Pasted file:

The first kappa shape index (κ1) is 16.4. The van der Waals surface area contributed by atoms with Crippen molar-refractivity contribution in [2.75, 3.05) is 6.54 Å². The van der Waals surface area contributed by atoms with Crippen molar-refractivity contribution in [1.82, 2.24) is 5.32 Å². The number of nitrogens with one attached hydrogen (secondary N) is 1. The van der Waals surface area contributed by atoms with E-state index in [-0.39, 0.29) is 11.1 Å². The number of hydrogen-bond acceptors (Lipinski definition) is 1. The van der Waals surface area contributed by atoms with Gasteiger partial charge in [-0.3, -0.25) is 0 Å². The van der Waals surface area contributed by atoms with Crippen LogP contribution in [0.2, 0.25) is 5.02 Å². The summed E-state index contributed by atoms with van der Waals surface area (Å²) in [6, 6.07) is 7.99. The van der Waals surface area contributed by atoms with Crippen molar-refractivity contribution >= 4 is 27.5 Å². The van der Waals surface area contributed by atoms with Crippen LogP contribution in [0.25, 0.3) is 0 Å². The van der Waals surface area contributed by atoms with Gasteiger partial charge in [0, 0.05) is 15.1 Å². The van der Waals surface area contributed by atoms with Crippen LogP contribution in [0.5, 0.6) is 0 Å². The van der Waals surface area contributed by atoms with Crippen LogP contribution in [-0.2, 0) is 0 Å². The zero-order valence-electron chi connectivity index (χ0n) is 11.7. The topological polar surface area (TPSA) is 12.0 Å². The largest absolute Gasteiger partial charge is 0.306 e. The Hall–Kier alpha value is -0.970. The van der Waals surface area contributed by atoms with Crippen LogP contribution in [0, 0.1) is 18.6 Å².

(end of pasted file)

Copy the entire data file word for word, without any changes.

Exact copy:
The first kappa shape index (κ1) is 16.4. The van der Waals surface area contributed by atoms with Crippen molar-refractivity contribution in [2.75, 3.05) is 6.54 Å². The van der Waals surface area contributed by atoms with Crippen molar-refractivity contribution in [1.82, 2.24) is 5.32 Å². The number of nitrogens with one attached hydrogen (secondary N) is 1. The van der Waals surface area contributed by atoms with E-state index in [-0.39, 0.29) is 11.1 Å². The number of hydrogen-bond acceptors (Lipinski definition) is 1. The van der Waals surface area contributed by atoms with Gasteiger partial charge in [-0.3, -0.25) is 0 Å². The van der Waals surface area contributed by atoms with Crippen LogP contribution in [0.2, 0.25) is 5.02 Å². The summed E-state index contributed by atoms with van der Waals surface area (Å²) in [6, 6.07) is 7.99. The van der Waals surface area contributed by atoms with Crippen molar-refractivity contribution >= 4 is 27.5 Å². The van der Waals surface area contributed by atoms with Crippen LogP contribution in [0.25, 0.3) is 0 Å². The van der Waals surface area contributed by atoms with Gasteiger partial charge in [0, 0.05) is 15.1 Å². The van der Waals surface area contributed by atoms with Crippen LogP contribution in [0.5, 0.6) is 0 Å². The van der Waals surface area contributed by atoms with Crippen LogP contribution in [-0.2, 0) is 0 Å². The zero-order valence-electron chi connectivity index (χ0n) is 11.7. The topological polar surface area (TPSA) is 12.0 Å². The largest absolute Gasteiger partial charge is 0.306 e. The Hall–Kier alpha value is -0.970. The van der Waals surface area contributed by atoms with Crippen LogP contribution in [0, 0.1) is 18.6 Å².